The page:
Colombia Frees Brother of Top Organized Crime Leader

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The recent release of a high-level drug trafficking and money laundering suspect highlights Colombia’s continued difficulty in successfully prosecuting organized crime.

A Colombian judge granted Juan Carlos Calle Serna, alias “Armando,” conditional release after serving part of his prison sentence, El País reported.

Armando is a suspected member of drug trafficking group the Rastrojos and brother to former Rastrojos leader Javier Antonio Calle Serna, alias “Comba“. 

SEE ALSO: Rastrojos News and Profile

Armando was captured in Ecuador in 2012. At the time Colombian authorities suspected him of handling international finances for the Rastrojos, but were unable prosecute him on drug trafficking or money laundering charges. Instead, he was sentenced to five years in prison document fraud and for carrying an unregisted weapon. There are currently no other pending cases against Armando involving organized crime charges, sources from the Colombian Prosecutor General’s Office told El País.

Meanwhile, trials against Comba and Armando’s other brother, Luis Enrique Calle Serna, continue in the United States. Comba and Luis Enrique surrendered to US authorities separately in 2012.

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Luis Enrique Calle Serna (left) and Comba (right)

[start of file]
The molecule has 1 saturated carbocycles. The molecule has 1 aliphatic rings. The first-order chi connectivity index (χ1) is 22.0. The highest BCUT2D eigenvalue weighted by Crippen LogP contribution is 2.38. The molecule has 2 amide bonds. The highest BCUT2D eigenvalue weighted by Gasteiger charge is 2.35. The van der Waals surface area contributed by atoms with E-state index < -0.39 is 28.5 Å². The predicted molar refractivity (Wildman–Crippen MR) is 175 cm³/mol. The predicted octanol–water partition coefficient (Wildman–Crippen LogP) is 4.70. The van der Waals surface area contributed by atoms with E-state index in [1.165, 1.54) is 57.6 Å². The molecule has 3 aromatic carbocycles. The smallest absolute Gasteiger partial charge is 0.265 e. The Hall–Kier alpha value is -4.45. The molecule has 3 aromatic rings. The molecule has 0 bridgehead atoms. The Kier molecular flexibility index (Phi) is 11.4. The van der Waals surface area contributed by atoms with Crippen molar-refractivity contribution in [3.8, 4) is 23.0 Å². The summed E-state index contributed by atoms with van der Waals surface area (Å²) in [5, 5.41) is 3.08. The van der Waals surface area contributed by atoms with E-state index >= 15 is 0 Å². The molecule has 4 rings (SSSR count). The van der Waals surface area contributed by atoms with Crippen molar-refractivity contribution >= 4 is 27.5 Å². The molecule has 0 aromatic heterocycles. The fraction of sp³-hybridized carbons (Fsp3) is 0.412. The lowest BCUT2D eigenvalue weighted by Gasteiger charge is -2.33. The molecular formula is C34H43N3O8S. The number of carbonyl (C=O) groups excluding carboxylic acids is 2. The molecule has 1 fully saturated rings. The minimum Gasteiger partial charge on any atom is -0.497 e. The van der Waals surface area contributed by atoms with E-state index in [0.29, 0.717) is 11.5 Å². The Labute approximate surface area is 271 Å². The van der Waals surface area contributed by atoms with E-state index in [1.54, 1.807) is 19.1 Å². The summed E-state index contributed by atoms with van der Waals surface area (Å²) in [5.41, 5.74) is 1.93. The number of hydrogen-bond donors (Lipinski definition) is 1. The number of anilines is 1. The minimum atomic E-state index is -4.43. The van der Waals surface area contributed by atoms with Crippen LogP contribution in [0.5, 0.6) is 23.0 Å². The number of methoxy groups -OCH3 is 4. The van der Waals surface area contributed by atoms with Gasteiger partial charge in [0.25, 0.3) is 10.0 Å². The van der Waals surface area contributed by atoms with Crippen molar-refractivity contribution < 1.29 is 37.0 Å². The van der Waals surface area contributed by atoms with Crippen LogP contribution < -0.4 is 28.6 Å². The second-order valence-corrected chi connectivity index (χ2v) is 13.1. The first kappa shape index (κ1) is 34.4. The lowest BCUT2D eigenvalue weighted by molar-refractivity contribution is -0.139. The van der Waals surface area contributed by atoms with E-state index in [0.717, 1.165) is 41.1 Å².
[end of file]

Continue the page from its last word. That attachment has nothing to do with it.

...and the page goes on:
InSight Crime Analysis

Armando walking free in Colombia — while his brothers remain on trial in the United States — is indicative of the challenges that high-level crime figures pose to Colombia’s justice system. 

Despite receiving billions from the United States to beef up its police and military, Colombia’s courts remain relatively ineffective. A 2014 study found that only 15 percent of those arrested by police end up in prison. Meanwhile, frequent corruption scandals have reached as high as Colombia’s Constitutional Court

SEE ALSO:  Colombia News and Profiles

Colombian officials are aware of these issues, as evidenced by their extensive policy of extraditing organized crime figures to the United States. But relying on the United States for successful prosecutions is not a sustainable long-term policy, and is also a tool vulnerable to abuse

In this particular case, it is possible that Armando will return to a criminal organization that has been hobbled during his time away. On top of Comba’s surrender, the conviction of Rastrojos founder Diego Perez Henao, alias “Diego Rastrojo,” has decimated the group’s leadership. 

Overall, it appears the Rastrojos have proved less capable of withstanding leadership losses, compared to their rivals the Urabeños, who now dominate the Colombian drug trade. This is despite the fact that to some degree, both the Rastrojos and the Urabeños adopted a more decentralized model when running their criminal businesses. 

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